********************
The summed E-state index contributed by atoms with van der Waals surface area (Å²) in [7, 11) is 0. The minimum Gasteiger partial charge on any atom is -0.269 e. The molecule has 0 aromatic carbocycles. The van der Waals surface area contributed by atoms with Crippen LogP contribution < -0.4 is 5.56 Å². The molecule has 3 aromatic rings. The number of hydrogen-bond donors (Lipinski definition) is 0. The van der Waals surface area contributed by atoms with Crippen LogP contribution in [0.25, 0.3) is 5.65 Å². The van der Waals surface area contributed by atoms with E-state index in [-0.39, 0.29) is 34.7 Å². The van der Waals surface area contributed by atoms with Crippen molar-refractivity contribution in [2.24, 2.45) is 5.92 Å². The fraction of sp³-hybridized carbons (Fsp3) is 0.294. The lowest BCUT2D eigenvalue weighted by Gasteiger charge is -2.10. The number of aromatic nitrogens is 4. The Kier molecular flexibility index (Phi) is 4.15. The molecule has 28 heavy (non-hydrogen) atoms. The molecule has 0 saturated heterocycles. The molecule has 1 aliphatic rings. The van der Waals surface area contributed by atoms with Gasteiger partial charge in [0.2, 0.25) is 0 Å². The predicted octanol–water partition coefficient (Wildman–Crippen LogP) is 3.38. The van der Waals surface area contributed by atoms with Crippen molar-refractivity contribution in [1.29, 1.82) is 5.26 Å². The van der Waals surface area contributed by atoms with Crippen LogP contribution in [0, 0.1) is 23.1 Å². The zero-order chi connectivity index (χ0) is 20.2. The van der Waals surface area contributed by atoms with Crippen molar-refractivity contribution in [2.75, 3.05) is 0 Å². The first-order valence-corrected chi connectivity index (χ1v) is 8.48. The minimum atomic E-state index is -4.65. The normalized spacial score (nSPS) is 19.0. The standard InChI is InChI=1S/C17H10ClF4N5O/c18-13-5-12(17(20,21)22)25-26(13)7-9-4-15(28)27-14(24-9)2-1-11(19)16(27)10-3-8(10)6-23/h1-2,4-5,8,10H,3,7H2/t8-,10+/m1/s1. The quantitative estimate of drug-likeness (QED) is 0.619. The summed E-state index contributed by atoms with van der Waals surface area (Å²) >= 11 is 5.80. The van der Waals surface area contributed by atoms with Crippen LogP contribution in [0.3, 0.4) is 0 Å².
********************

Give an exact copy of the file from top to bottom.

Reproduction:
The summed E-state index contributed by atoms with van der Waals surface area (Å²) in [7, 11) is 0. The minimum Gasteiger partial charge on any atom is -0.269 e. The molecule has 0 aromatic carbocycles. The van der Waals surface area contributed by atoms with Crippen LogP contribution < -0.4 is 5.56 Å². The molecule has 3 aromatic rings. The number of hydrogen-bond donors (Lipinski definition) is 0. The van der Waals surface area contributed by atoms with Crippen LogP contribution in [0.25, 0.3) is 5.65 Å². The van der Waals surface area contributed by atoms with E-state index in [-0.39, 0.29) is 34.7 Å². The van der Waals surface area contributed by atoms with Crippen molar-refractivity contribution in [2.24, 2.45) is 5.92 Å². The fraction of sp³-hybridized carbons (Fsp3) is 0.294. The lowest BCUT2D eigenvalue weighted by Gasteiger charge is -2.10. The number of aromatic nitrogens is 4. The Kier molecular flexibility index (Phi) is 4.15. The molecule has 28 heavy (non-hydrogen) atoms. The molecule has 0 saturated heterocycles. The molecule has 1 aliphatic rings. The van der Waals surface area contributed by atoms with Gasteiger partial charge in [0.2, 0.25) is 0 Å². The predicted octanol–water partition coefficient (Wildman–Crippen LogP) is 3.38. The van der Waals surface area contributed by atoms with Crippen molar-refractivity contribution in [1.29, 1.82) is 5.26 Å². The van der Waals surface area contributed by atoms with Crippen LogP contribution in [0, 0.1) is 23.1 Å². The zero-order chi connectivity index (χ0) is 20.2. The van der Waals surface area contributed by atoms with Crippen molar-refractivity contribution in [2.75, 3.05) is 0 Å². The first-order valence-corrected chi connectivity index (χ1v) is 8.48. The minimum atomic E-state index is -4.65. The normalized spacial score (nSPS) is 19.0. The standard InChI is InChI=1S/C17H10ClF4N5O/c18-13-5-12(17(20,21)22)25-26(13)7-9-4-15(28)27-14(24-9)2-1-11(19)16(27)10-3-8(10)6-23/h1-2,4-5,8,10H,3,7H2/t8-,10+/m1/s1. The quantitative estimate of drug-likeness (QED) is 0.619. The summed E-state index contributed by atoms with van der Waals surface area (Å²) >= 11 is 5.80. The van der Waals surface area contributed by atoms with Crippen LogP contribution in [0.3, 0.4) is 0 Å².